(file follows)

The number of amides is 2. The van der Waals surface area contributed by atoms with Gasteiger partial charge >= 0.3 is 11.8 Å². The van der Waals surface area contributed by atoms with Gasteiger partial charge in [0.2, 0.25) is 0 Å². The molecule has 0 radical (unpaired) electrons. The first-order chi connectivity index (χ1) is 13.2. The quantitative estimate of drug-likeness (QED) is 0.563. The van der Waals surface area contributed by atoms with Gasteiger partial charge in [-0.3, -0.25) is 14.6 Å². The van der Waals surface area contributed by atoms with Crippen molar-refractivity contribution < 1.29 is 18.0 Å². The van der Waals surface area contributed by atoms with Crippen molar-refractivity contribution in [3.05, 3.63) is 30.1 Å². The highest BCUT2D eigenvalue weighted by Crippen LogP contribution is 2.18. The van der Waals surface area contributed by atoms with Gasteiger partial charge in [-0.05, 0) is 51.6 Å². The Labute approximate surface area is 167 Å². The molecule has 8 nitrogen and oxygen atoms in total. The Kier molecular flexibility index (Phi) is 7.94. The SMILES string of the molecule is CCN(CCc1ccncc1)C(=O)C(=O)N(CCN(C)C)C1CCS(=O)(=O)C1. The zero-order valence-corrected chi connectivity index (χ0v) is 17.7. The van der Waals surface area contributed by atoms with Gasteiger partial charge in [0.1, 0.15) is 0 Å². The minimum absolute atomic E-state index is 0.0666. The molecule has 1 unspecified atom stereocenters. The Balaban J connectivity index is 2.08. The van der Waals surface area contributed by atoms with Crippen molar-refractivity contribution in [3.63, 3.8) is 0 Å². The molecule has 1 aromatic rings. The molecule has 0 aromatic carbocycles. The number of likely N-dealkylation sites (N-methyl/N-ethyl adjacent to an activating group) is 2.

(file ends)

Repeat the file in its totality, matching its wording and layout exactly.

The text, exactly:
The number of amides is 2. The van der Waals surface area contributed by atoms with Gasteiger partial charge >= 0.3 is 11.8 Å². The van der Waals surface area contributed by atoms with Gasteiger partial charge in [0.2, 0.25) is 0 Å². The molecule has 0 radical (unpaired) electrons. The first-order chi connectivity index (χ1) is 13.2. The quantitative estimate of drug-likeness (QED) is 0.563. The van der Waals surface area contributed by atoms with Gasteiger partial charge in [-0.3, -0.25) is 14.6 Å². The van der Waals surface area contributed by atoms with Crippen molar-refractivity contribution < 1.29 is 18.0 Å². The van der Waals surface area contributed by atoms with Crippen molar-refractivity contribution in [3.05, 3.63) is 30.1 Å². The highest BCUT2D eigenvalue weighted by Crippen LogP contribution is 2.18. The van der Waals surface area contributed by atoms with Gasteiger partial charge in [-0.05, 0) is 51.6 Å². The Labute approximate surface area is 167 Å². The molecule has 8 nitrogen and oxygen atoms in total. The Kier molecular flexibility index (Phi) is 7.94. The SMILES string of the molecule is CCN(CCc1ccncc1)C(=O)C(=O)N(CCN(C)C)C1CCS(=O)(=O)C1. The zero-order valence-corrected chi connectivity index (χ0v) is 17.7. The van der Waals surface area contributed by atoms with Gasteiger partial charge in [0.1, 0.15) is 0 Å². The minimum absolute atomic E-state index is 0.0666. The molecule has 1 unspecified atom stereocenters. The Balaban J connectivity index is 2.08. The van der Waals surface area contributed by atoms with Crippen molar-refractivity contribution in [3.63, 3.8) is 0 Å². The molecule has 1 aromatic rings. The molecule has 0 aromatic carbocycles. The number of likely N-dealkylation sites (N-methyl/N-ethyl adjacent to an activating group) is 2.